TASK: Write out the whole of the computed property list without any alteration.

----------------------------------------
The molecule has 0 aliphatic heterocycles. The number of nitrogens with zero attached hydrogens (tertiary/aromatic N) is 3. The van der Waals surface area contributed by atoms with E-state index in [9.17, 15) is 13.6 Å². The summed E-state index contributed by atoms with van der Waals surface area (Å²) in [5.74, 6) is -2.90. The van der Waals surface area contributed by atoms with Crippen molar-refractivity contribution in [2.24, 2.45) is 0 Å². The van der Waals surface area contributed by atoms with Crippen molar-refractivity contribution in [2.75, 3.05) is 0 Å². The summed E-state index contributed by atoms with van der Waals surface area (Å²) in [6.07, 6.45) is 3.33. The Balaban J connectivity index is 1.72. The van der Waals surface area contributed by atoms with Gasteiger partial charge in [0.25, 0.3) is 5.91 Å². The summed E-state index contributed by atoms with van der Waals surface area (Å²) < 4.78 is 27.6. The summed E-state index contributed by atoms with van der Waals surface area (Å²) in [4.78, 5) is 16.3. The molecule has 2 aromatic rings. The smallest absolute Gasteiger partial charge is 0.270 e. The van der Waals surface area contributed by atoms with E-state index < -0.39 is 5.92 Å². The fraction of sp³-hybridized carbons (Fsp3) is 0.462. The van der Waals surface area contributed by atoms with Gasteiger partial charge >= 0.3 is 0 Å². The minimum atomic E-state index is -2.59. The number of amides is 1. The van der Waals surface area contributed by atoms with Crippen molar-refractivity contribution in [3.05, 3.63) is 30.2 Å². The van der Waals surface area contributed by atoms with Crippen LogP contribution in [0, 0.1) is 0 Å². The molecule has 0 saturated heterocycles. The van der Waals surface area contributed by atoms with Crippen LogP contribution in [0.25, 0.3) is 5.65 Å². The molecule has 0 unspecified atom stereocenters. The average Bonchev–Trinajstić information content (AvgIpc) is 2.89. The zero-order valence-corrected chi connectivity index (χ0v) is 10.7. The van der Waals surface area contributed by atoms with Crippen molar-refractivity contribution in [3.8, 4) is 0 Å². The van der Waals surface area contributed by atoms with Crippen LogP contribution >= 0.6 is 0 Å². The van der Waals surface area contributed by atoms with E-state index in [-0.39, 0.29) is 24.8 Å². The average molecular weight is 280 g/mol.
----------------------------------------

The molecule has 0 aliphatic heterocycles. The number of nitrogens with zero attached hydrogens (tertiary/aromatic N) is 3. The van der Waals surface area contributed by atoms with E-state index in [9.17, 15) is 13.6 Å². The summed E-state index contributed by atoms with van der Waals surface area (Å²) in [5.74, 6) is -2.90. The van der Waals surface area contributed by atoms with Crippen molar-refractivity contribution in [2.24, 2.45) is 0 Å². The van der Waals surface area contributed by atoms with Crippen molar-refractivity contribution in [2.75, 3.05) is 0 Å². The summed E-state index contributed by atoms with van der Waals surface area (Å²) in [6.07, 6.45) is 3.33. The Balaban J connectivity index is 1.72. The van der Waals surface area contributed by atoms with Gasteiger partial charge in [0.25, 0.3) is 5.91 Å². The summed E-state index contributed by atoms with van der Waals surface area (Å²) < 4.78 is 27.6. The summed E-state index contributed by atoms with van der Waals surface area (Å²) in [4.78, 5) is 16.3. The molecule has 2 aromatic rings. The smallest absolute Gasteiger partial charge is 0.270 e. The van der Waals surface area contributed by atoms with E-state index < -0.39 is 5.92 Å². The fraction of sp³-hybridized carbons (Fsp3) is 0.462. The van der Waals surface area contributed by atoms with Gasteiger partial charge >= 0.3 is 0 Å². The minimum atomic E-state index is -2.59. The number of amides is 1. The van der Waals surface area contributed by atoms with Crippen molar-refractivity contribution in [3.05, 3.63) is 30.2 Å². The van der Waals surface area contributed by atoms with Crippen LogP contribution in [0, 0.1) is 0 Å². The molecule has 0 saturated heterocycles. The van der Waals surface area contributed by atoms with Crippen LogP contribution in [0.25, 0.3) is 5.65 Å². The molecule has 0 unspecified atom stereocenters. The average Bonchev–Trinajstić information content (AvgIpc) is 2.89. The zero-order valence-corrected chi connectivity index (χ0v) is 10.7. The van der Waals surface area contributed by atoms with Crippen molar-refractivity contribution in [3.8, 4) is 0 Å². The van der Waals surface area contributed by atoms with Crippen LogP contribution >= 0.6 is 0 Å². The van der Waals surface area contributed by atoms with E-state index in [-0.39, 0.29) is 24.8 Å². The average molecular weight is 280 g/mol.